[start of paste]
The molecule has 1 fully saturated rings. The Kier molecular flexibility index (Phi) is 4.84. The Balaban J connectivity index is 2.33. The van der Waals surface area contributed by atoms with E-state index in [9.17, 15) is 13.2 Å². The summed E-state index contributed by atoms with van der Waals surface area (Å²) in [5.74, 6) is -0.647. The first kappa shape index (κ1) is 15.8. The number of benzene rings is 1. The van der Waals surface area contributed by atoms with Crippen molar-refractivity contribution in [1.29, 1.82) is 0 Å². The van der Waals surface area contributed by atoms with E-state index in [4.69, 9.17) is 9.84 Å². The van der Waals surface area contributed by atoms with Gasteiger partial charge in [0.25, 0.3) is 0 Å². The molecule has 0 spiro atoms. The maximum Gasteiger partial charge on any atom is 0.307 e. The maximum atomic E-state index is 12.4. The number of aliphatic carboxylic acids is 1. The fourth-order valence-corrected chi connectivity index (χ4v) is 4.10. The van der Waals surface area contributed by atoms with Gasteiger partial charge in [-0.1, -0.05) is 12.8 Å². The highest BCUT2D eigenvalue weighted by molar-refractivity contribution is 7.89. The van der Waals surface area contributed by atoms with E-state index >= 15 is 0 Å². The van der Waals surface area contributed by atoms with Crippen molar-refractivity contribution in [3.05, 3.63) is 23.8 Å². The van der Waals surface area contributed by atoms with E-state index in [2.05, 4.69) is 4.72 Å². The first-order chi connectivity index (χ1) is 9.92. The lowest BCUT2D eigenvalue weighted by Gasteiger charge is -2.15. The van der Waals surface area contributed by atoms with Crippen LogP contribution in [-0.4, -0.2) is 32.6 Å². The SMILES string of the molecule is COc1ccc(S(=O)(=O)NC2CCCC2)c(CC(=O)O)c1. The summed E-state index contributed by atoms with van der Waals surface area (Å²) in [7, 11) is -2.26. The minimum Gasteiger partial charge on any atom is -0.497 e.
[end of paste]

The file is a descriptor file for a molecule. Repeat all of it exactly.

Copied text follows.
The molecule has 1 fully saturated rings. The Kier molecular flexibility index (Phi) is 4.84. The Balaban J connectivity index is 2.33. The van der Waals surface area contributed by atoms with E-state index in [9.17, 15) is 13.2 Å². The summed E-state index contributed by atoms with van der Waals surface area (Å²) in [5.74, 6) is -0.647. The first kappa shape index (κ1) is 15.8. The number of benzene rings is 1. The van der Waals surface area contributed by atoms with Crippen molar-refractivity contribution in [1.29, 1.82) is 0 Å². The van der Waals surface area contributed by atoms with E-state index in [4.69, 9.17) is 9.84 Å². The van der Waals surface area contributed by atoms with Gasteiger partial charge in [0.25, 0.3) is 0 Å². The molecule has 0 spiro atoms. The maximum Gasteiger partial charge on any atom is 0.307 e. The maximum atomic E-state index is 12.4. The number of aliphatic carboxylic acids is 1. The fourth-order valence-corrected chi connectivity index (χ4v) is 4.10. The van der Waals surface area contributed by atoms with Gasteiger partial charge in [-0.1, -0.05) is 12.8 Å². The highest BCUT2D eigenvalue weighted by molar-refractivity contribution is 7.89. The van der Waals surface area contributed by atoms with E-state index >= 15 is 0 Å². The van der Waals surface area contributed by atoms with Crippen molar-refractivity contribution in [3.05, 3.63) is 23.8 Å². The van der Waals surface area contributed by atoms with E-state index in [2.05, 4.69) is 4.72 Å². The first-order chi connectivity index (χ1) is 9.92. The lowest BCUT2D eigenvalue weighted by Gasteiger charge is -2.15. The van der Waals surface area contributed by atoms with Crippen LogP contribution in [-0.4, -0.2) is 32.6 Å². The SMILES string of the molecule is COc1ccc(S(=O)(=O)NC2CCCC2)c(CC(=O)O)c1. The summed E-state index contributed by atoms with van der Waals surface area (Å²) in [7, 11) is -2.26. The minimum Gasteiger partial charge on any atom is -0.497 e.